One Laptop Per Child… (Article Review)

Another article review…

In this article, Scott Aronowitz discusses the organization One Laptop Per Child (OLPD) program and its efforts to provide laptops to children in third world countries. Aronowitz specifically talks about the durability of these new laptops produced by Marvell and how they are more suited and affordable for “global regions underserved by technology.” $100 laptops. That’s really amazing. Just a few thoughts though…

Currently I am reading a book by Greg Mortenson titled “Stones into Schools.” In this book, Mortenson shares his journey through the farthest removed societies in Pakistan and Afghanistan and his quest to build schools in what he calls, “the last best place.” These are villages that are beyond the end of the road. Literacy rates are almost non-existent, especially among women. These are areas that are developing (Pakistan) and severely under-developed (Afghanistan) in terms of education, life expectancy, and standard of living. These are definitely third world countries. Mortenson states that it is difficult to get desks, pencils, and teachers into these areas so that these people can learn… how are the lap tops going to get there? And, if they do make it there… who is going to use them? Who will teach them how to use them? How will they use them if they cannot even read?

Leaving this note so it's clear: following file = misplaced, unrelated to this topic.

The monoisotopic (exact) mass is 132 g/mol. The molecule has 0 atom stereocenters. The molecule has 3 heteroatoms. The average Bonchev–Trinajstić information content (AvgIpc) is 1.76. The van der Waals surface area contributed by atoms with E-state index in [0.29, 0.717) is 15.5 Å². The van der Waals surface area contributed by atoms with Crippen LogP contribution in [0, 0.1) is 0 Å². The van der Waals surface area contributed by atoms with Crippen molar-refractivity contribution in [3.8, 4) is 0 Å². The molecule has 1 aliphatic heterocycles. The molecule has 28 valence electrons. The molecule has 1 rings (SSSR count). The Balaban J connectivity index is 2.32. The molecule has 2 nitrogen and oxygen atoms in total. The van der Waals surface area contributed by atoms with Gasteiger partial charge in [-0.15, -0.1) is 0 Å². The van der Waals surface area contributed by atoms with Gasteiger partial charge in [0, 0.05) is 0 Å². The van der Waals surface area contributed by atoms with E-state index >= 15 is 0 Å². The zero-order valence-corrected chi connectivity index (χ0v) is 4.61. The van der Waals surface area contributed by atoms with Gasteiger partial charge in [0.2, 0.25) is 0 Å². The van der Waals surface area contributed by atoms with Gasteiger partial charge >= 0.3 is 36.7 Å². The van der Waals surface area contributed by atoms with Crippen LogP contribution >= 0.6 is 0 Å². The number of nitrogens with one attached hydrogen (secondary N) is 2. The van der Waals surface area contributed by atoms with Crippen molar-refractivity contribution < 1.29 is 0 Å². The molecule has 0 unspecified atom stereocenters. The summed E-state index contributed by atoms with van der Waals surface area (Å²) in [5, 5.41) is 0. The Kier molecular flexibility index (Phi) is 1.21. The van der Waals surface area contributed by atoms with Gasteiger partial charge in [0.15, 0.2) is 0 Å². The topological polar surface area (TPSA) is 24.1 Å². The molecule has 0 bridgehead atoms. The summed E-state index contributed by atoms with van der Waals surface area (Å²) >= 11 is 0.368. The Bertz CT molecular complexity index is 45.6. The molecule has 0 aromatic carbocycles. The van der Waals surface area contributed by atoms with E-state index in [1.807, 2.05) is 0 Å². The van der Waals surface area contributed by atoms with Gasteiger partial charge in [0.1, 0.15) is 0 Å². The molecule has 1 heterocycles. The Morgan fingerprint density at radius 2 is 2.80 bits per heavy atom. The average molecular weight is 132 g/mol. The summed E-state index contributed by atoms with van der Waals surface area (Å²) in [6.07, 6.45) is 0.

I understand that laptops are a huge technological advancement for some students in some areas, but this is really only addressing a small number of the world’s population. What can be done with these fancy, durable, and affordable laptops to ensure that all students have the same access to technology, not just some (or a chosen few). And, when these students do get a laptop, who is going to teach them how to use it? I think that this author should address this issue. Technology is only useful to those who can get it and use it.

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